Justin Hayward on His First Recording Experience

The first truly professional recording studio that I remember working in was Regent Sound in Denmark Street in London. I was with Marty and Joyce Wilde and we recorded a couple of songs of Marty’s and one other song which Joyce sang.

Me and Marty played all the parts, and we doubled up Justin Hayward Regents Soundon instruments to fill out the sounds. I think we were only there for part of one day so we must have worked fast.

Although it was small and a bit rough round the edges the studio was already becoming legendary – The Stones had recorded their first album there – and I saw The Pretty Things there one day (they were a huge live band at the time – as powerful and (almost) as popular as the Stones). I remember the walls being covered with egg boxes to dampen the sound, and the engineer was quick and efficient. I hung around Denmark Street a lot in those days.

Within a year of those Marty recordings I was back in the same studio with The Moodies – I only remember recording “Leave This Man Alone” (not the greatest song – or recording that we ever made) and the first version of ‘Really haven’t Got The Time’ that day, but we must have done a couple more tracks while we were there. I loved the little studio though and I’m so glad to have recorded at Regent Sound in it’s most productive and famous days.

My first experience of big record company studios was at Pye studios near Marble Arch, where I recorded my first solo records with producer Alan Freeman. But – as soon as I entered the Decca studios at Broadhurst Gardens, West Hampstead I was hooked. It was such a wonderful magical complex of workshops, cutting rooms, full sized studios, control rooms and offices, with an efficient canteen, a caretaker (imagine how he must have felt with us working through the long nights) and a personnel officer with a sense of humour (evidenced by some of the ‘larger than life’ characters employed there). For musicians it was a fun palace – full of great music, laughs and strange happenings. All generations thrived at Decca and we all knew it was a privilege to be part of it – and of course, it was never to be taken too seriously!

Our first sessions were in Decca No 2, they called it the rock and roll studio, downstairs at Broadhurst Gardens, which had a brilliant well hammered Steinway piano. That piano featured on ‘Fly Me High’.

I think ‘Cities’ was one of the first recordings we made there. After that we were regular visitors to the studios and when the idea for DOFP was put forward we were assigned the Decca No1 studio – it became our second home for many years after that and in the early 1970’s Decca;s owner Sir Edward Lewis gave us the studio to create our own space and build the first Westlake studio outside of the USA. I worked and recorded in lots studios in London and all over the world in those years – but nothing else came close to Decca No 1.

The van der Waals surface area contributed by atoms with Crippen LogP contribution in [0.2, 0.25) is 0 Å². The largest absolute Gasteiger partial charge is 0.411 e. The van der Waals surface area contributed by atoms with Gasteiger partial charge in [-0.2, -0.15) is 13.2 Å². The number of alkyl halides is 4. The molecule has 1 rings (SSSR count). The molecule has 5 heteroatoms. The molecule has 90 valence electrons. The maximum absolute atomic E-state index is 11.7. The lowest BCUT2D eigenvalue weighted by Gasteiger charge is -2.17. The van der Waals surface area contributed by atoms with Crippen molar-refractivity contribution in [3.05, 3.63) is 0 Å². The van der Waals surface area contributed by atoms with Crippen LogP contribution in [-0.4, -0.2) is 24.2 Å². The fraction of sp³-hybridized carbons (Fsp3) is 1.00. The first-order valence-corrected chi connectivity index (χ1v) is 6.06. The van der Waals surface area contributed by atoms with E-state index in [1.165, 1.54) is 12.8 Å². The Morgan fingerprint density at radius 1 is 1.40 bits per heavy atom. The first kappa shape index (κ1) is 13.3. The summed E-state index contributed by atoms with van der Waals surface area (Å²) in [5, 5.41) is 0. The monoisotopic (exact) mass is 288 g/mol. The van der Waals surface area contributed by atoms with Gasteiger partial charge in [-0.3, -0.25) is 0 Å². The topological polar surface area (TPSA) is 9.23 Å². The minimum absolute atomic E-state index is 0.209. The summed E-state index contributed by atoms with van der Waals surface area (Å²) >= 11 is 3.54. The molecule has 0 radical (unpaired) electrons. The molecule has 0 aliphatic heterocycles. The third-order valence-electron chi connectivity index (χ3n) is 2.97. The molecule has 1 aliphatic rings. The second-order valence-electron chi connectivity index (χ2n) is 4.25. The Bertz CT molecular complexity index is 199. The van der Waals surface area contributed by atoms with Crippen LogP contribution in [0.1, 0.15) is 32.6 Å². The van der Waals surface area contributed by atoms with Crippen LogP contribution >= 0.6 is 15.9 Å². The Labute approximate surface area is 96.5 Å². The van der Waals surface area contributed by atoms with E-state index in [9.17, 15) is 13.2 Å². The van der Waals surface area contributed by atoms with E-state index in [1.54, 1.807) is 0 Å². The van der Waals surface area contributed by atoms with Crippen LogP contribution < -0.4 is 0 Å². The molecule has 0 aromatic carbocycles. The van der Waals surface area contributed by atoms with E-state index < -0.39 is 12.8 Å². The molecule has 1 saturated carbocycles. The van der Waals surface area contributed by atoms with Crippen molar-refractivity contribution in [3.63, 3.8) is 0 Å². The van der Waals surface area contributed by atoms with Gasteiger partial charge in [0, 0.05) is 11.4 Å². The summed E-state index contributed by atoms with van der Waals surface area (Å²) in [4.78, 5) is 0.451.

Decca had the greatest engineers and technicians in Britain, and their training and experience was invaluable. Derek Varnals and Alberto Parodi are the best engineers I have know in this long journey, but Derek created the historic recordings that the Moodies will (hopefully) be known for.

As for Broadhust Gradens studios themselves, as you entered the building (which was once the West Hampstead town hall), and came up the impressive steps, Decca No 1 studio was directly in front of you, past the reception desk which was on your right (the broom cupboard where Ray and myself wrote some early things was on the left).

Two large double doors opened out to the big high ceiling studio. It was the full height of the building which, apart from the basement below No 1, was three or four stories high elsewhere. As you entered the vast studio room the floor was oak parquet which gave way to carpet half way across the space. Then on to the raised ‘stage’ area, set beneath the small control room window that was set high up near the roof.

At the back of the stage, underneath the control room, were set a row of deep cupboards that housed microphones, music stands, chairs and lots of other assorted equipment, including my own acoustic double bass, the one that I played on a quite a few Moodies recordings. Two flights of stairs led up to the control room, where the engineers wore white lab coats and the assistant engineers (or ‘tape ops’) wore brown lab coats.

I wasn’t until each final ‘take’ of a session was pronounced done that the group, was invited in to the control room, and any time in there was precious as musicians and artists opinions were not always welcome. The engineers and producers communicated with the musicians through speakers placed down in the studio.

But after DOFP we were all in it together and each one of us had ‘all access’. The success we had, and shared, in those studios mean that I can remember every detail of that wonderful place, and our dreams were fulfilled there.